Follow TC concept

The principle and benefits of multiple Type Acceptance Certificates


According to international standards, a Certificate of Airworthiness must refer to an airworthiness standard for the aircraft type. This standard is reflected in a Type Certificate that is issued for an aircraft type. The Type Certificate determines a number of items that are relevant for airworthiness, such as:

  • the build standard of the aircraft
  • the basis for the maintenance programme
  • Airworthiness Directives
  • the Airplane Flight Manual/Pilot Operating Handbook
  • the MMEL


Normally, a state issues only one Type Certificate per aircraft type, which then forms the mandatory basis for the Certificates of Airworthiness of each aircraft of that type.


2-REG however offers a choice of Type Certificates (TC), from three different, major, jurisdictions: Europe (EASA), USA (FAA) and Canada (TCCA). These are reflected in the form of Type Acceptance Certificates (TAC) issued by 2-REG, which validate for a given type (including models and series), the Type Certificate issued by any of these three jurisdictions. Validation, in this respect, means that 2-REG will accept on sight the Type Certificate of the ‘host’ jurisdiction, including everything that comes with it, such as the AFM, ADs, Instructions for Continuing Airworthiness (ICA), the MMEL, etc. As an example, for the Pilatus PC-12, 2-REG has issued three separate TACs based on the TCs issued by EASA, FAA and Canada respectively. The 2-REG customer can choose between these three when first applying for a Certificate of Airworthiness.


This choice of options offers several benefits to users of 2-REG:

  • No need to have the aircraft modified because of differences in build standard. In many cases, the airworthiness standards differ between the various jurisdictions which means that the build standard (also known as approved type design) is slightly different, causing modifications to an aircraft when it switches from one jurisdiction to another. As an example, an aircraft that has a CoA issued by the USA but is exported into an EASA state may need to be modified to meet the type design standard of EASA. The 2-REG user, however, can avoid such modifications by choosing for the US based 2-REG Type Acceptance Certificate.
  • Select a maintenance programme basis that is most favourable to the needs of the 2-REG user. There are, for the same aircraft type, differences in maintenance programmes that may be significant in terms of items to be inspected, inspection intervals, or other.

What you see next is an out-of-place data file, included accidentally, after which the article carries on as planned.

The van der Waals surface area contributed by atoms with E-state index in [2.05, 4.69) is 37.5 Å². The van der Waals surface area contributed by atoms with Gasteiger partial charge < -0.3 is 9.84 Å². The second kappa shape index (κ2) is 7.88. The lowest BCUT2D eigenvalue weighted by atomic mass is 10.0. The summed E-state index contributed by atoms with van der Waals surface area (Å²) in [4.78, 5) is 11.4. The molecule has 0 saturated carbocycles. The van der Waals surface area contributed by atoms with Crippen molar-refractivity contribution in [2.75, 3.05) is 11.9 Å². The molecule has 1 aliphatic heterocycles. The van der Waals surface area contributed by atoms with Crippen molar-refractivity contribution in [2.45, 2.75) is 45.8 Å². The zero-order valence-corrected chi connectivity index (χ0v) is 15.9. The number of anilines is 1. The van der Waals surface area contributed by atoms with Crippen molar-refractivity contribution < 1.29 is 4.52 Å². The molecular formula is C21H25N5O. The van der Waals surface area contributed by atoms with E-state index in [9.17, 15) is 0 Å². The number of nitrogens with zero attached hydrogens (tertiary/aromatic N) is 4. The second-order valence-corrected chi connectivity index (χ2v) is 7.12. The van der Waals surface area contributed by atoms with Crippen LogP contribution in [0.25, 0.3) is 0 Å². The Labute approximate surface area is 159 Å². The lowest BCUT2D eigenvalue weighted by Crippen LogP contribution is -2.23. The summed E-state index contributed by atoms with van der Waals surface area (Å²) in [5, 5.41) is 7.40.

• Avoid certification of modifications. Some modifications to a type design, such as STC’s, are only approved by one of the three major jurisdictions. In such a case, and in order to avoid costly certification, the choice for the Type Certificate can be led by the availability of an STC. As an example, an engine conversion for a given type of aircraft may only have been approved by one of the three jurisdictions. Choosing one of the other jurisdictions would mean that the engine conversion first needs to be offered for certification by that other jurisdiction, which may be costly and time consuming.
  • Exporting the aircraft. When the aircraft has been maintained according to the ICA that apply for the chosen Type Certification jurisdiction, and modifications have been embodied that have been approved by that jurisdiction, then export to that jurisdiction, or a state that has adopted the airworthiness standards of that jurisdiction, will be fairly simple.


The choice of TC jurisdiction can only be made once, at the time of initial application for a CoA. This means that the 2-REG user, for the time that the aircraft is registered on 2-REG, must comply with such instructions and documents as the maintenance programme, the AFM/POH, the ADs and the MMEL that apply to the host Type Certification jurisdiction.


Note that the choice of TC jurisdiction has no effect on:

  • The choice of maintenance organisation, provided it has available Instructions for Continuing Airworthiness as relevant to the host jurisdiction of Type Certification. Any maintenance organisation that maintains and releases to service a 2-REG aircraft must have a validation by 2-REG. This validation may be based on a maintenance organisation approval (MOA) issued by EASA, an EASA member state or Canada, or a repair station certificated by the FAA.  One of the conditions is that the organisation must have available and use the instructions for continuing airworthiness from the Type Certificate holder, as relevant to the jurisdiction of Type Certification.
  • Pilot licence. Flying an aircraft is independent of the choice of Type Certification. Therefore, and as an example, a 2-REG issued validation of an EASA pilot licence may be used to fly an aircraft that is based on an FAA Type Certificate.